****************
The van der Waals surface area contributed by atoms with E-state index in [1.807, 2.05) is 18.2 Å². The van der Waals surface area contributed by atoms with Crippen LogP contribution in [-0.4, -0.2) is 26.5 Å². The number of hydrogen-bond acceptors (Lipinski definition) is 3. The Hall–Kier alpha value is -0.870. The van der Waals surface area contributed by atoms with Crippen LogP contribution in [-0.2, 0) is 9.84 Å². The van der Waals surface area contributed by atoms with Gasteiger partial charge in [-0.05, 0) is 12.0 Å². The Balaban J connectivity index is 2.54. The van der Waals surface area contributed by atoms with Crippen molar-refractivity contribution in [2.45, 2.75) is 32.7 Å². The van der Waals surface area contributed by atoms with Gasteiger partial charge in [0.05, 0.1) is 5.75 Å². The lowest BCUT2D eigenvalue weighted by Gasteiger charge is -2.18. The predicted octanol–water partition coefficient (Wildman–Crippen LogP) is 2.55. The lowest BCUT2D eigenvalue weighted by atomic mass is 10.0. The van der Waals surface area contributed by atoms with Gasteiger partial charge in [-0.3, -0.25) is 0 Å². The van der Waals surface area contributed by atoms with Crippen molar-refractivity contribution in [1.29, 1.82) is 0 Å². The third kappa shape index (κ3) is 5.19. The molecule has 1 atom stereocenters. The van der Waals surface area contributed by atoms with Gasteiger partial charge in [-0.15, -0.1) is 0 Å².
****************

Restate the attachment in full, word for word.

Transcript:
The van der Waals surface area contributed by atoms with E-state index in [1.807, 2.05) is 18.2 Å². The van der Waals surface area contributed by atoms with Crippen LogP contribution in [-0.4, -0.2) is 26.5 Å². The number of hydrogen-bond acceptors (Lipinski definition) is 3. The Hall–Kier alpha value is -0.870. The van der Waals surface area contributed by atoms with Crippen LogP contribution in [-0.2, 0) is 9.84 Å². The van der Waals surface area contributed by atoms with Gasteiger partial charge in [-0.05, 0) is 12.0 Å². The Balaban J connectivity index is 2.54. The van der Waals surface area contributed by atoms with Crippen molar-refractivity contribution in [2.45, 2.75) is 32.7 Å². The van der Waals surface area contributed by atoms with Gasteiger partial charge in [0.05, 0.1) is 5.75 Å². The lowest BCUT2D eigenvalue weighted by Gasteiger charge is -2.18. The predicted octanol–water partition coefficient (Wildman–Crippen LogP) is 2.55. The lowest BCUT2D eigenvalue weighted by atomic mass is 10.0. The van der Waals surface area contributed by atoms with Gasteiger partial charge in [-0.3, -0.25) is 0 Å². The van der Waals surface area contributed by atoms with Crippen molar-refractivity contribution in [1.29, 1.82) is 0 Å². The third kappa shape index (κ3) is 5.19. The molecule has 1 atom stereocenters. The van der Waals surface area contributed by atoms with Gasteiger partial charge in [-0.15, -0.1) is 0 Å².